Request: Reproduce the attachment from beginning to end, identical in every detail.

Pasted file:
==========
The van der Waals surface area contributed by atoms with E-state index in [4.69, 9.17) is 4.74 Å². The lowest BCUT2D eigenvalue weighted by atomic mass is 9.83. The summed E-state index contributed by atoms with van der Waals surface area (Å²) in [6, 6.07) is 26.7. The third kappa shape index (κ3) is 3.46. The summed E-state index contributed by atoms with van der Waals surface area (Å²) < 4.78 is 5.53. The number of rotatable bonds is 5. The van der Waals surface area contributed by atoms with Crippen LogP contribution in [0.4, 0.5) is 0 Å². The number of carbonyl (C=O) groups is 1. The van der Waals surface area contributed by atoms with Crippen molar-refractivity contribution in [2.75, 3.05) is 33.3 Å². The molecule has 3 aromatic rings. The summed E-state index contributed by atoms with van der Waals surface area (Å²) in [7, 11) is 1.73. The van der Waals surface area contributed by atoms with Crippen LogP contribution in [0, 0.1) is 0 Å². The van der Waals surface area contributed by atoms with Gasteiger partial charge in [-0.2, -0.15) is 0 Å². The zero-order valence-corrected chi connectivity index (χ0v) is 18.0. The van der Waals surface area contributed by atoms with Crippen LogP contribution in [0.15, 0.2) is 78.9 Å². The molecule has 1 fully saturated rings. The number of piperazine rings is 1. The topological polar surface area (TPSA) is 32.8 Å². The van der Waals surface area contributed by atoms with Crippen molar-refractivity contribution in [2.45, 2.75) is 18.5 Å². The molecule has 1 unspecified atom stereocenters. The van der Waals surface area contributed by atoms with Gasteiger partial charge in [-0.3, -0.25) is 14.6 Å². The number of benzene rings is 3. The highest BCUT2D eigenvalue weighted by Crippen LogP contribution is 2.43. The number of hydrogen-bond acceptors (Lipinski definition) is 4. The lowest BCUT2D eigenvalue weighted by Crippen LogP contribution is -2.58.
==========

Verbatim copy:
The van der Waals surface area contributed by atoms with E-state index in [4.69, 9.17) is 4.74 Å². The lowest BCUT2D eigenvalue weighted by atomic mass is 9.83. The summed E-state index contributed by atoms with van der Waals surface area (Å²) in [6, 6.07) is 26.7. The third kappa shape index (κ3) is 3.46. The summed E-state index contributed by atoms with van der Waals surface area (Å²) < 4.78 is 5.53. The number of rotatable bonds is 5. The van der Waals surface area contributed by atoms with Crippen LogP contribution in [0.4, 0.5) is 0 Å². The number of carbonyl (C=O) groups is 1. The van der Waals surface area contributed by atoms with Crippen molar-refractivity contribution in [2.75, 3.05) is 33.3 Å². The molecule has 3 aromatic rings. The summed E-state index contributed by atoms with van der Waals surface area (Å²) in [7, 11) is 1.73. The van der Waals surface area contributed by atoms with Crippen LogP contribution in [0, 0.1) is 0 Å². The van der Waals surface area contributed by atoms with Gasteiger partial charge in [-0.2, -0.15) is 0 Å². The zero-order valence-corrected chi connectivity index (χ0v) is 18.0. The van der Waals surface area contributed by atoms with Crippen LogP contribution in [0.15, 0.2) is 78.9 Å². The molecule has 1 fully saturated rings. The number of piperazine rings is 1. The topological polar surface area (TPSA) is 32.8 Å². The van der Waals surface area contributed by atoms with Crippen molar-refractivity contribution in [2.45, 2.75) is 18.5 Å². The molecule has 1 unspecified atom stereocenters. The van der Waals surface area contributed by atoms with Gasteiger partial charge in [-0.3, -0.25) is 14.6 Å². The number of benzene rings is 3. The highest BCUT2D eigenvalue weighted by Crippen LogP contribution is 2.43. The number of hydrogen-bond acceptors (Lipinski definition) is 4. The lowest BCUT2D eigenvalue weighted by Crippen LogP contribution is -2.58.